This is new terrain for many people, so the rules may not seem clear-cut. "Technology has advanced farther than our decisions about what's OK and what's not OK," Rosenberg said.

She advised couples to negotiate what's acceptable to both partners. "There are partners who can deal with, for instance, porn on the Internet. … Then there are those who feel it is taking this energy out of the relationship," Rosenberg said, adding that if one partner objects to something, "it needs not to happen."

The Internet makes cheating so easy, Sherman said. "This stuff is not going to go away. It's only going to get bigger."

Social media enables those who are phobic about committing to one person to hedge their bets and connect with others, Rosenberg said.

And the Internet affords "the protection of anonymity" and enables people "to convince themselves that it's virtual, so it's harmless," Hastings said.

Sherman said the Internet offers "so many pathways to excitement" and so many exits "from the dullness of life."

And because a virtual affair offers an ethical ambiguity that sleeping with someone else in a seedy motel room does not, a straying spouse may be able to downplay - or at least, seek to downplay - the significance of the straying.

Often, when people are engaging in any type of affair, "They're not thinking rationally. They're not talking rationally," Sherman said. "They're thinking, 'Either I can hide this, or deny this.' "

When it comes to an online cheating, a straying spouse "tends to write it off as nothing," Sherman said, noting that it can be very frustrating for both parties, as the injured spouse tries to make the other spouse "understand what they've done wrong."

This can feel "pretty crazy-making" to the cheated spouse, who may think,

" 'Maybe I shouldn't be bothered by this,' " Rosenberg said. "I've watched many people trying not to feel bothered … They feel very lonely, and [feel] a lot of self-doubt. Often, also, their egos are wounded. 'How come I'm not enough?' "

Sherman said that those who engage in emotional affairs may use the I-didn't-sleep-with-anyone defense, "but there's definitely a shift of allegiance, a shift of excitement, that goes from the spouse to the third party, and it's devastating."

Spouses generally say to their straying mates, " 'If it's taking time away from me, and if you're telling that person things … you normally would tell me, it's an affair,' " Sherman said.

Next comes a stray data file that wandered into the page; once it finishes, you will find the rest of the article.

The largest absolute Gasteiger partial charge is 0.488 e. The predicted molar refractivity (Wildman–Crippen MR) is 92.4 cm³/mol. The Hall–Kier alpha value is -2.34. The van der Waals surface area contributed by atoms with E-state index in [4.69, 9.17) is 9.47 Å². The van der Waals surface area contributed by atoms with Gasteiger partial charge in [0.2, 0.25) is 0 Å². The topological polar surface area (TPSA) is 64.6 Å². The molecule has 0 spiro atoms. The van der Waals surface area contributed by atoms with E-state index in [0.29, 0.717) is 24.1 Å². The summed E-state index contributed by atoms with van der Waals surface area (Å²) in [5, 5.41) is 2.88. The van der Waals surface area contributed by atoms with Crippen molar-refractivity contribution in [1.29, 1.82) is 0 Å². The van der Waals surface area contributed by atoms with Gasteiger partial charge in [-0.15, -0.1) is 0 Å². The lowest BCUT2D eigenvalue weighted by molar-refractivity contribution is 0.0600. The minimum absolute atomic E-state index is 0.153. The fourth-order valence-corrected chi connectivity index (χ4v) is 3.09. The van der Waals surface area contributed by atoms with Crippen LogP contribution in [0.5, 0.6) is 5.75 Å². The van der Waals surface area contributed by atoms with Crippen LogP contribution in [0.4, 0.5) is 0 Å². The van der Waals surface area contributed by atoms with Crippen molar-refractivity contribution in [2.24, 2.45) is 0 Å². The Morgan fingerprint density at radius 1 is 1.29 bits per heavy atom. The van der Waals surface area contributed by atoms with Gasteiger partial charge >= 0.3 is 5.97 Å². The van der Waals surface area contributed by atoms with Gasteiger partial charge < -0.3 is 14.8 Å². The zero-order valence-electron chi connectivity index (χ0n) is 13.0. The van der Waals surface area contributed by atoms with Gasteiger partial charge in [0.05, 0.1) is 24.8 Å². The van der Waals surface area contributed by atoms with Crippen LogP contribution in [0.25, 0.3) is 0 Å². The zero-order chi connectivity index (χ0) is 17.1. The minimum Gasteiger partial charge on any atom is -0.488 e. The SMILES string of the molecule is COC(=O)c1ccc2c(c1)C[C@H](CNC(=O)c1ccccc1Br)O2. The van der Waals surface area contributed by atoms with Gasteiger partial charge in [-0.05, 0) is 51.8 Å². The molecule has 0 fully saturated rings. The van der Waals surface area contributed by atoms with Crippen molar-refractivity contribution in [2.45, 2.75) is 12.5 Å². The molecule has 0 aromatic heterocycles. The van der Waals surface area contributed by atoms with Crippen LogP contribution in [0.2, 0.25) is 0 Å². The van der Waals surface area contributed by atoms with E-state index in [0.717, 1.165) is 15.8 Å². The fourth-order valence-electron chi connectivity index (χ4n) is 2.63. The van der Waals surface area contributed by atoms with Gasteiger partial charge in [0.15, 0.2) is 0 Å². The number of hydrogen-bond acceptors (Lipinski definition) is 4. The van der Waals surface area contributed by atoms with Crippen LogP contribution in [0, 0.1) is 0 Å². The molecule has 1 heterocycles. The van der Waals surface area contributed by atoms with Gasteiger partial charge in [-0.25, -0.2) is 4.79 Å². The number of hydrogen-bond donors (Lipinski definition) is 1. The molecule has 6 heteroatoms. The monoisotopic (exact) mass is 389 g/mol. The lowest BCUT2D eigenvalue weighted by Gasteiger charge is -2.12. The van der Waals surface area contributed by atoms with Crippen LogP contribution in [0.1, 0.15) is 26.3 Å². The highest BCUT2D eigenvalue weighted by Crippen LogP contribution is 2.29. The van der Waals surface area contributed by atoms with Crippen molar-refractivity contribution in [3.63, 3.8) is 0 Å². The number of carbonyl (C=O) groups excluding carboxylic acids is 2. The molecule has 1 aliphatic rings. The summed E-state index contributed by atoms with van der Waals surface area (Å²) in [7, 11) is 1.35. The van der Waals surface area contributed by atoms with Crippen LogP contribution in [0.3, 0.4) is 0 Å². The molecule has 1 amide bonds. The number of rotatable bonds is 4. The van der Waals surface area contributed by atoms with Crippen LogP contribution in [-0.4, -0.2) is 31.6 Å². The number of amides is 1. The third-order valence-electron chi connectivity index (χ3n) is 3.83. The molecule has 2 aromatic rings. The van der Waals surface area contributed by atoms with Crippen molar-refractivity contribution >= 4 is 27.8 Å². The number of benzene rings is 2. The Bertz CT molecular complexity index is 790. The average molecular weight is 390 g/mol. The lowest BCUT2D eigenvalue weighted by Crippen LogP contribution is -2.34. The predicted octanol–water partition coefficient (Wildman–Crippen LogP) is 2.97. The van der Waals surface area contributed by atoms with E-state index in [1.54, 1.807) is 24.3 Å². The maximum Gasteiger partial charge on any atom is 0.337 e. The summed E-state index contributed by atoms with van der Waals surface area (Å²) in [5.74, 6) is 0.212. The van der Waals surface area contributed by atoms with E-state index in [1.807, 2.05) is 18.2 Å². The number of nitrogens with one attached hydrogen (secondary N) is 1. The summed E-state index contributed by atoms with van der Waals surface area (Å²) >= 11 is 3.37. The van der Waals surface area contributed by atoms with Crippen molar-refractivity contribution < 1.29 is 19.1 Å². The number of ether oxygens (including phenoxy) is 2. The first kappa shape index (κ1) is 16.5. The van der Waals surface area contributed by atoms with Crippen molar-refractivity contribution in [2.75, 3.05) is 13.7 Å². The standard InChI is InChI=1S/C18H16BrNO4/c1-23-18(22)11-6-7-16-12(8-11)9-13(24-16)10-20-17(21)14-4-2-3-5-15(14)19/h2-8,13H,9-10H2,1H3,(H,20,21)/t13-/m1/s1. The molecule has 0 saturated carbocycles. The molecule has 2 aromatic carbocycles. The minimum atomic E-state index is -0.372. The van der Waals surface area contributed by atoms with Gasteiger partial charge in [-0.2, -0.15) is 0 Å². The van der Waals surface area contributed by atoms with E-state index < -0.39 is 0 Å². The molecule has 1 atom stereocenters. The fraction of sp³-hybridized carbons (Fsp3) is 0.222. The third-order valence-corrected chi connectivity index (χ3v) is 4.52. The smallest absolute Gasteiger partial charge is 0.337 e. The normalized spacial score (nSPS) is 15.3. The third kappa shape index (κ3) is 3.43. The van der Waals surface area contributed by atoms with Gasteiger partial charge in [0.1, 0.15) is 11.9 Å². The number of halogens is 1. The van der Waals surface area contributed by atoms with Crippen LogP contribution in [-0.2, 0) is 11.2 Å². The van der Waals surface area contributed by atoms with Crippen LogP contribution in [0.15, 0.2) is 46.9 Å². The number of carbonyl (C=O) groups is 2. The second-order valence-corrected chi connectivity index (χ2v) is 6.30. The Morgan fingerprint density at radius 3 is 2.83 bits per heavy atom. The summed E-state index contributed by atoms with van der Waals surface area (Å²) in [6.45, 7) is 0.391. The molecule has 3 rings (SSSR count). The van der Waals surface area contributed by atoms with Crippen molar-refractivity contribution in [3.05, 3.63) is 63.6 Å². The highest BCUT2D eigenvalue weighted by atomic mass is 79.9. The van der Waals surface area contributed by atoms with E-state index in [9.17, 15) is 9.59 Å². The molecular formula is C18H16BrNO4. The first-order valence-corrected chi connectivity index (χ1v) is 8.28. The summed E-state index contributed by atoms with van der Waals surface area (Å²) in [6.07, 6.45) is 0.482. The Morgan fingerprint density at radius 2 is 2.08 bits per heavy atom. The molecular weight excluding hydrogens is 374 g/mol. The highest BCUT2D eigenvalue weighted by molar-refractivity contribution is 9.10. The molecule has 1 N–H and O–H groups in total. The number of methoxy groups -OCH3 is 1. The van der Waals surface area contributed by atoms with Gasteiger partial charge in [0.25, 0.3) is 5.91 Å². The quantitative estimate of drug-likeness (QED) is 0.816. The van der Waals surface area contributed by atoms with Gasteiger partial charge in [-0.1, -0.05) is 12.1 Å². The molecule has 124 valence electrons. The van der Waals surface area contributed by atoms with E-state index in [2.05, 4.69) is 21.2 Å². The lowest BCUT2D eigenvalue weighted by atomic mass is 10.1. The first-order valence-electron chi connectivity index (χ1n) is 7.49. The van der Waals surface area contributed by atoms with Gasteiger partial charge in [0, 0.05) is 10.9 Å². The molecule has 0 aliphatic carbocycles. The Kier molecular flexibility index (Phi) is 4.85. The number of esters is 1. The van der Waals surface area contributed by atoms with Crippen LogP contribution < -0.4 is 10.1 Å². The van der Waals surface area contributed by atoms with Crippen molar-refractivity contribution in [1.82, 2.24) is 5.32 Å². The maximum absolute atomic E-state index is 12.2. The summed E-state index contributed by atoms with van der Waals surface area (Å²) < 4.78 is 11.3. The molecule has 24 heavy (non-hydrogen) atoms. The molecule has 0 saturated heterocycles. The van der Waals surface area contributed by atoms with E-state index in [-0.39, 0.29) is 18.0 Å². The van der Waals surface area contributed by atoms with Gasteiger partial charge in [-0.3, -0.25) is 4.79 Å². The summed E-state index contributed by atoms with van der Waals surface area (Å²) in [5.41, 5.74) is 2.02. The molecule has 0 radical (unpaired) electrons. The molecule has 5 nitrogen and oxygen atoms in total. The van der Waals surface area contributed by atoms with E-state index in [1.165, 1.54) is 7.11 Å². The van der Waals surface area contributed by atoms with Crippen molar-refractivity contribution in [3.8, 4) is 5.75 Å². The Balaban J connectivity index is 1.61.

And "for most of the people who are being cheated on, they feel just as violated as if their husband or wife has gone out to sleep with someone else," Sherman said. "It's very powerful."

So why, given the potential pain involved, would Weiner - or anyone -play away from home, even electronically?

When politicians and celebrities engage in misbehavior, they may feel they're entitled to that misbehavior, Hastings said.

Among the not-so-famous, there is no single type who's more prone to sexting or engaging in online dalliances, Hastings said. "It can vary from people who are really shy, who need to stay anonymous but are trying to reach out, to people who have more exhibitionist qualities."

Rosenberg said she's seen both men and women engaging in electronic cheating, "and both men and women [feeling] betrayed by it."

Some people are straying online because they have a sexual or adrenaline addiction. (On Saturday, it was reported that Weiner was taking a short leave from the U.S. House of Representatives and seeking professional treatment.)

"One act gives permission for a following act and is usually upping the ante for a greater violation," Rosenberg said.

There is a certain fantasy that comes with texting and exchanging lascivious photos and messages via the Internet, Sherman said.

But it should be "enough to have your wife or your husband," she said, noting that someone should not need "that feedback from a fantasy person."

If someone feels that what he has in real life is not enough, he should ask himself what he's looking for, and why, Sherman said.

And it would be a good idea, she said, to regard Anthony Weiner as a cautionary tale. "I think we have to learn by looking at the people around us. We certainly have seen much of Weiner."

Contact Sunday News staff writer Suzanne Cassidy at